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17 December, 2015   |   By Douglas Kearney C.A. Investment Director   |   Investment News


Investment View December 2015 / January 2016

Investors have endured a volatile but ultimately a pretty flat ride in 2015 as the economic slowdown in China and emerging markets more generally has weighed on global activity.  Despite aggressive monetary easing, European growth has also disappointed some of the more bullish expectations and while US GDP growth has been more robust, activity has faded recently as the oil industry has contracted due to the fall in the oil price.


Despite this, some areas of the FTSE All-Share have enjoyed strong relative returns in particular domestically-facing sectors. Investors view them as beneficiaries of a robust UK economy, low interest rates and falling commodity prices.  However, other sectors, especially those exposed to global trends (such as commodities or Asian Financials) have been under pressure in 2015 and have underperformed materially, with large-cap UK listed oil and mining companies the most obvious examples.

Market confidence was undermined in the summer by a combination of the devaluation, albeit small, of the Chinese currency and the prospect of rising interest rates in the US.  Together these developments suggest that the status quo of ultra-loose monetary policy in the US and a pegged currency in China is coming to an end.  In this respect, the underlying economy in China is perhaps less resilient to an appreciating renminbi than previously thought and is going through a period of profound structural change.

2016 is more likely to represent a slowdown phase in the business cycle, a period in which equities overall will still generate positive returns, although with wider dispersion and more volatility, a trend already well established. In addition, capital returns will be harder to sustain and therefore income such as dividends and special returns of capital will become an even more important factor in overall returns for equity investors. 

This time last year, most economic forecasters were anticipating a mild acceleration in global GDP growth. It didn’t materialise. Looking ahead to 2016, economists are once again expecting global growth to accelerate as the weight on activity from the fall in commodity prices fades and healthy domestic demand growth in the developed economies drags industrial production and investment up to meet that demand. However, survey data suggest that risks remain heavily-tilted to the downside. Emerging markets remain the biggest source of concern, with Chinese, Indian and Russian firms’ confidence all sinking in the latest survey, though there are signs that the pessimism of Brazilian firms may have troughed. With confidence levels in the US and Eurozone also deteriorating, investors in the developed economies are getting a sharp reminder of how much the rest of the world matters.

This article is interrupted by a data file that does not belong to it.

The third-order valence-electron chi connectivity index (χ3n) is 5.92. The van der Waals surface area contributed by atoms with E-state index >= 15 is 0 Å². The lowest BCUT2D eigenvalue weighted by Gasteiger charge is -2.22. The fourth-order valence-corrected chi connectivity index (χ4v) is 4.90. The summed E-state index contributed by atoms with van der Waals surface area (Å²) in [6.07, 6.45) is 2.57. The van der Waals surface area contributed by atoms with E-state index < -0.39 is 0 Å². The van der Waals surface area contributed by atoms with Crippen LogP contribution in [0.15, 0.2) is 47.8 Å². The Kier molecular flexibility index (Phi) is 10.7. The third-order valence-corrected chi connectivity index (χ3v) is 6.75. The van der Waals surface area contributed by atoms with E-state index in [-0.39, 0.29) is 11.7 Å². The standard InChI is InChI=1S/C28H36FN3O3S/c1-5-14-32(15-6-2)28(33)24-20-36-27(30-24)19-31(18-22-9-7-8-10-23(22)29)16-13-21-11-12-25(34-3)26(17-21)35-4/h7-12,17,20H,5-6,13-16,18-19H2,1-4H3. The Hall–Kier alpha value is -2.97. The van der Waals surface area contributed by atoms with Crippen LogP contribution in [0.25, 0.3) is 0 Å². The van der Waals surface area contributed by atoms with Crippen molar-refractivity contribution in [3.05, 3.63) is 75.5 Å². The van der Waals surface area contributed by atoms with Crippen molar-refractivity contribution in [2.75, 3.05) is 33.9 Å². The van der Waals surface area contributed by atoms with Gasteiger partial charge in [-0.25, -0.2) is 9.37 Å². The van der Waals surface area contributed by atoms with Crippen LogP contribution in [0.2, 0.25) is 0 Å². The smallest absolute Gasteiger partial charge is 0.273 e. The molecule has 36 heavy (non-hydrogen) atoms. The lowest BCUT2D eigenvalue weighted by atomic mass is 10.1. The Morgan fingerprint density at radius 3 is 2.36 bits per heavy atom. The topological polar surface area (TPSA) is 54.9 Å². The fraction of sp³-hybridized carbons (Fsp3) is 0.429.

The Japanese equity market has seen optimistic economic forecasts continue to be scaled down as the year has progressed, but it has still managed to post acceptable gains in what has been a challenging environment.  In general, we believe Japan’s economy is heading in the right direction with the overall trend for the Japanese economy remaining positive. In an environment of low growth and low inflation, we see the Japanese market being supported by firm corporate earnings growth and growing returns to shareholders. Furthermore, the price-to-earnings multiple of the Topix benchmark (based on forward earnings) is still at a reasonable level of 15-16 times. We feel that lower global economic growth has been sufficiently discounted in share prices and in some cases the negative impact from China’s slowdown may have been overestimated.

China and Emerging markets will be in the spotlight through 2016. The slowdown in China impacted global markets over the summer and undoubtedly if economic data continued to disappoint this would have a significant negative impact on all markets. It would be hard to argue that we will see a major upward revision to anticipated Chinese growth, but equally the talk of its demise may be exaggerated. China will, though, be critical to global growth during 2016 and beyond